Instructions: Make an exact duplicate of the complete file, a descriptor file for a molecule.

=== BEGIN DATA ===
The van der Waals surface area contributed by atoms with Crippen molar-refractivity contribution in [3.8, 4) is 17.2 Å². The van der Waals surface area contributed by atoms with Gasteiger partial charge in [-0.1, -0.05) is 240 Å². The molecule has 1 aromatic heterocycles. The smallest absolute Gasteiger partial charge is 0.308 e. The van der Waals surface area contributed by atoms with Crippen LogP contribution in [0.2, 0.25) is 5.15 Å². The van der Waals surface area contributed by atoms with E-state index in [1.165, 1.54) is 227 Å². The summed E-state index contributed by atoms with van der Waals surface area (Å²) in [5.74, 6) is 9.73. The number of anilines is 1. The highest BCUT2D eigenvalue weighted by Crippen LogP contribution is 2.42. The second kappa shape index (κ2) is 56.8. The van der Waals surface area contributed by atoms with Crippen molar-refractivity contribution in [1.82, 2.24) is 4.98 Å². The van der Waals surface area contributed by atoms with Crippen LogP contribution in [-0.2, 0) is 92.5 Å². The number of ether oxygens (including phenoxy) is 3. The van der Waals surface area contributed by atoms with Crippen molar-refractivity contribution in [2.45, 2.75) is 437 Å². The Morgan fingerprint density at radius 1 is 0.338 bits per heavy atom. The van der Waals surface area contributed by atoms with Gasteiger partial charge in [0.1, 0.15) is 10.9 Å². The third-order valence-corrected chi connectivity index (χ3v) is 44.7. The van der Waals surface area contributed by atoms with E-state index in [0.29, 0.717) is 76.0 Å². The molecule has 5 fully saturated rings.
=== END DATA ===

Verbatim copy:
The van der Waals surface area contributed by atoms with Crippen molar-refractivity contribution in [3.8, 4) is 17.2 Å². The van der Waals surface area contributed by atoms with Gasteiger partial charge in [-0.1, -0.05) is 240 Å². The molecule has 1 aromatic heterocycles. The smallest absolute Gasteiger partial charge is 0.308 e. The van der Waals surface area contributed by atoms with Crippen LogP contribution in [0.2, 0.25) is 5.15 Å². The van der Waals surface area contributed by atoms with E-state index in [1.165, 1.54) is 227 Å². The summed E-state index contributed by atoms with van der Waals surface area (Å²) in [5.74, 6) is 9.73. The number of anilines is 1. The highest BCUT2D eigenvalue weighted by Crippen LogP contribution is 2.42. The second kappa shape index (κ2) is 56.8. The van der Waals surface area contributed by atoms with Crippen molar-refractivity contribution in [1.82, 2.24) is 4.98 Å². The van der Waals surface area contributed by atoms with Crippen LogP contribution in [-0.2, 0) is 92.5 Å². The number of ether oxygens (including phenoxy) is 3. The van der Waals surface area contributed by atoms with Crippen molar-refractivity contribution in [2.45, 2.75) is 437 Å². The Morgan fingerprint density at radius 1 is 0.338 bits per heavy atom. The van der Waals surface area contributed by atoms with Gasteiger partial charge in [0.1, 0.15) is 10.9 Å². The third-order valence-corrected chi connectivity index (χ3v) is 44.7. The van der Waals surface area contributed by atoms with E-state index in [0.29, 0.717) is 76.0 Å². The molecule has 5 fully saturated rings.